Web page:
Tag Archives: Anna Godbersen

AAYA 88

Or Authors & Artists for Young Adults, volume 88, as published by Gale, Cengage Learning. It’s a reference book, and as the more astute of you have worked out, there have been 87 volumes before it, and I suspect (and hope) there will be many more after it as well.

Authors & Artists for Young Adults, vol 88

No, I’ve not taken to reading and reviewing piles of reference material, but this came my way four months ago when someone wanted to use ‘my’ photos of Michael Grant. They were really my Photographer’s pictures, and after thinking about it she gave her consent and they chose the ones they liked best.

It took me a while to even work out the publishers were in the US, and once I’d established what kind of book they were producing, I asked if we could see the finished copy, which they generously said they’d send us. It’s not really the kind of book you’d go out and buy as a private individual. The edition is fairly limited and the price is high, so I’m guessing it’s mainly for libraries and similar.

Michael Grant in Authors & Artists for Young Adults, vol 88

But it’s such a good idea, collecting information on people who write for Young Adults, or illustrators. The selection process seems a little random, since it’s not alphabetical, nor chronological. There is an index listing who has been in all the 88 volumes, and in which one.

It’s not your ordinary list of YA people, either. Adèle Geras sits tantalisingly near Mel Gibson and Paul Gauguin. Staying with the Gs we have Michael Grant as well as El Greco and Graham Greene. There are disproportionately more Americans, but in volume 88 we have Matt Haig, and he and Knut Hamsun and Stephen Hawking are close, index-wise.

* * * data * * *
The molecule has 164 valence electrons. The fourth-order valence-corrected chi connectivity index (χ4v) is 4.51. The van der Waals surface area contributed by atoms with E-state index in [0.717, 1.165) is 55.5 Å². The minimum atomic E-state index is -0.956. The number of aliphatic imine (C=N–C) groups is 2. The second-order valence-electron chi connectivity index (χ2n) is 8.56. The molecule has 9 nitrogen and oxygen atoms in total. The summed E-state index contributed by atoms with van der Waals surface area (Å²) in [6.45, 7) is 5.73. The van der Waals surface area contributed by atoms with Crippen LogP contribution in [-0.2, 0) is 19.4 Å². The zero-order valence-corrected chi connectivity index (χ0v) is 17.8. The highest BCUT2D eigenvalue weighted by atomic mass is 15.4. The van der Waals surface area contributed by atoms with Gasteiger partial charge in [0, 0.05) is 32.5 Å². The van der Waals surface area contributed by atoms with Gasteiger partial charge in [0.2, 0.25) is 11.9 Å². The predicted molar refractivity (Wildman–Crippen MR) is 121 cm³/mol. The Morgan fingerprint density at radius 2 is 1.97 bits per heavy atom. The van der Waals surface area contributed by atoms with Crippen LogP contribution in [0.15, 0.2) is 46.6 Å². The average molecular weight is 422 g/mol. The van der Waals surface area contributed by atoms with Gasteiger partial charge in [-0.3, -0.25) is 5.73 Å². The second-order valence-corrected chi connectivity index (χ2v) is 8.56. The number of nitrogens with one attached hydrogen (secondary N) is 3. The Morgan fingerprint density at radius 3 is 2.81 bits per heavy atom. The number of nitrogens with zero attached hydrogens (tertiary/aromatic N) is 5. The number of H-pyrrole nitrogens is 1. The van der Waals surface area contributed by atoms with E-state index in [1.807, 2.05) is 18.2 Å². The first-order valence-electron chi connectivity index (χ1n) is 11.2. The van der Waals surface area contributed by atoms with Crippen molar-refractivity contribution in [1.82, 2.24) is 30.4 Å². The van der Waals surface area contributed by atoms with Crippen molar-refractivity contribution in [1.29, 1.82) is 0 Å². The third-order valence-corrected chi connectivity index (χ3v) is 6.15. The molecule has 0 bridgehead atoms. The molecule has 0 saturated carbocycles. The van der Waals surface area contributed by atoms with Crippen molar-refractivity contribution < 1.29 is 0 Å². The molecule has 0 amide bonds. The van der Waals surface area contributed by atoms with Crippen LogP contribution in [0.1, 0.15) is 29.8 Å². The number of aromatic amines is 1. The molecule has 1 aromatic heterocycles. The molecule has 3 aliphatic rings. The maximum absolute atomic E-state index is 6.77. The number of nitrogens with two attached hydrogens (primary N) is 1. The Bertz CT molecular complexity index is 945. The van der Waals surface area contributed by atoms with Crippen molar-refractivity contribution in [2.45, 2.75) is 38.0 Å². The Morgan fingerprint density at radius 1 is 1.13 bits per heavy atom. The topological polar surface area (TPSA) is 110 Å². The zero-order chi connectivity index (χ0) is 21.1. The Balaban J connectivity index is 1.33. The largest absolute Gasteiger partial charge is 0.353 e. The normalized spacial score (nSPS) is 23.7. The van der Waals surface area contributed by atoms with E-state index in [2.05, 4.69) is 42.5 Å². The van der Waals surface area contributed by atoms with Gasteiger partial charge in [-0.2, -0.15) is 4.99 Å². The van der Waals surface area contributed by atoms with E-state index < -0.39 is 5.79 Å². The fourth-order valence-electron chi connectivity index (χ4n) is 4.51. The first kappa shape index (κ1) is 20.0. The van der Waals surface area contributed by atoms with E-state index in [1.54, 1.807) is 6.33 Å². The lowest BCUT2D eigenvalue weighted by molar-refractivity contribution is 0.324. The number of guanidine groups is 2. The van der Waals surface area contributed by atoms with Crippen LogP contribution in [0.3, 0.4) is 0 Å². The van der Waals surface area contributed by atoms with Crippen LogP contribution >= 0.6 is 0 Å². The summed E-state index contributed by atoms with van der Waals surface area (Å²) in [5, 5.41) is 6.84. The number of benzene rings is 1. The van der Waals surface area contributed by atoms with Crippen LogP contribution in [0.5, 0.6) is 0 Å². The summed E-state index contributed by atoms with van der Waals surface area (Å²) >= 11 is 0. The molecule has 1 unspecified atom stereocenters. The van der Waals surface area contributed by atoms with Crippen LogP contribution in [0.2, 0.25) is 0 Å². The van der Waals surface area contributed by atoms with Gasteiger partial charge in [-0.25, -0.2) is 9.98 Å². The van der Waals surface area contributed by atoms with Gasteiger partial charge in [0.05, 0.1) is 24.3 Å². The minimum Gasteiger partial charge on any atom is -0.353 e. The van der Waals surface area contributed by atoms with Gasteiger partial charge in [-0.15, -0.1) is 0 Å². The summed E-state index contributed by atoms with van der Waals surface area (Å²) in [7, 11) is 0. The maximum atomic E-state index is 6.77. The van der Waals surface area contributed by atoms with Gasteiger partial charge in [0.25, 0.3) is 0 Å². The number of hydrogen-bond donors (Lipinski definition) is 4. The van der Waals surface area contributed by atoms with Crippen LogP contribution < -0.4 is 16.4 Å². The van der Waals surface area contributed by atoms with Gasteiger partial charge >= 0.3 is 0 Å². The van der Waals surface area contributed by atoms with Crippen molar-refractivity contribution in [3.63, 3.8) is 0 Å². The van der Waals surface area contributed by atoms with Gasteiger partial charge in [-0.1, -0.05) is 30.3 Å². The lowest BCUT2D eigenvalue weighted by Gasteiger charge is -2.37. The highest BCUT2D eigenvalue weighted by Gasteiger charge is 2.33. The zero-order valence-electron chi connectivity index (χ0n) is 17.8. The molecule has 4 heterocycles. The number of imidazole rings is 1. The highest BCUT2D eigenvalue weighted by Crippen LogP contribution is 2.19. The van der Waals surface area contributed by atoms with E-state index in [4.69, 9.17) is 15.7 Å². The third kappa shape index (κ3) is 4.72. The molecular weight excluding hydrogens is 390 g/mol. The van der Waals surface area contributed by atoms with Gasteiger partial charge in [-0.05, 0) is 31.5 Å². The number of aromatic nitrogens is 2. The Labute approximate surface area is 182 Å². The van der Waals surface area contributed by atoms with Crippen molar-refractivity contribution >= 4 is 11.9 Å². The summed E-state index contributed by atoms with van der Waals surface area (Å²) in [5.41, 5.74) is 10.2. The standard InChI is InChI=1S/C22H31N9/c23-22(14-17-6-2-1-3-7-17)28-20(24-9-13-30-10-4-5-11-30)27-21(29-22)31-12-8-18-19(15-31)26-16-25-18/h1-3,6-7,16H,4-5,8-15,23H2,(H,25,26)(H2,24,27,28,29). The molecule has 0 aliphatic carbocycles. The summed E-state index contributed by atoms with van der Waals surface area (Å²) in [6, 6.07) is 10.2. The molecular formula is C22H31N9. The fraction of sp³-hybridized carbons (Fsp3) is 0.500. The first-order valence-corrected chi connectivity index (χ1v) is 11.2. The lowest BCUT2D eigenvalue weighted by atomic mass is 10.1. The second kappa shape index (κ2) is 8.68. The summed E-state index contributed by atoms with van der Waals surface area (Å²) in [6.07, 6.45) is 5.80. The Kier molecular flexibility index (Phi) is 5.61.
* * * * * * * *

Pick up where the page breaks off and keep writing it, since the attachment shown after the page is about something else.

Jane Austen is there, and so is Mrs Michael Grant, K A Applegate. Walter Dean Myers gets a lot of room in volume 88, which he also shares with Anna Godbersen and Aprilynne Pike and Kenneth Oppel. As you can see, a varied lot of writers. ‘My’ volume has just over thirty names, and I’m guessing the older volumes are similar. Some names are listed more than once.

Michael Grant in Authors & Artists for Young Adults, vol 88

Michael gets six pages in this edition, and unlike some he doesn’t have either his address or his email listed. I suppose it’s up to each person how easy to find they want to be. Since this isn’t intended for the young readers, I imagine contact details are more for people who might want to book someone for events.

It’s a nice idea. You can – probably – never have too much information about what young people want to read.

New York scandal

The description of this new book didn’t tempt me one bit. The cover didn’t do much for me either, but we’re used to that. Couldn’t make much of the title, The Luxe, which I just found weird, and whenever I dipped into a sample page of the book, I quickly exited again. But when after five months of looking at it, I actually read The Luxe, I enjoyed it very much. So, that just goes to show.

The Luxe

This story set among the wealthy in New York in 1899 is full of scandal and romance and intrigue and backstabbings. It begins with a funeral, and then takes the reader back so they can see what happened before it. Even this sombre start works quite well, and although I could guess what I’d find, it didn’t prevent my enjoyment of the book.

Towards the end I realised there would be no end just yet, and there is a sequel on the way. With one or two exceptions I didn’t like the characters, but maybe you don’t have to. The reading can be just as compelling. A modern day Jane Austen is how Anna Godbersen can be described, and more than one Puffin lady has sighed when saying she wished The Luxe had been around when she was a teenager.

Well, it’s here now. Read and enjoy.

The Luxe

Someone at Puffin also had the bright idea of photographing a beautiful young thing wearing a dress like the one on the cover of the book, while reading the book. The result was actually also far better than I’d expected, so here is a sample.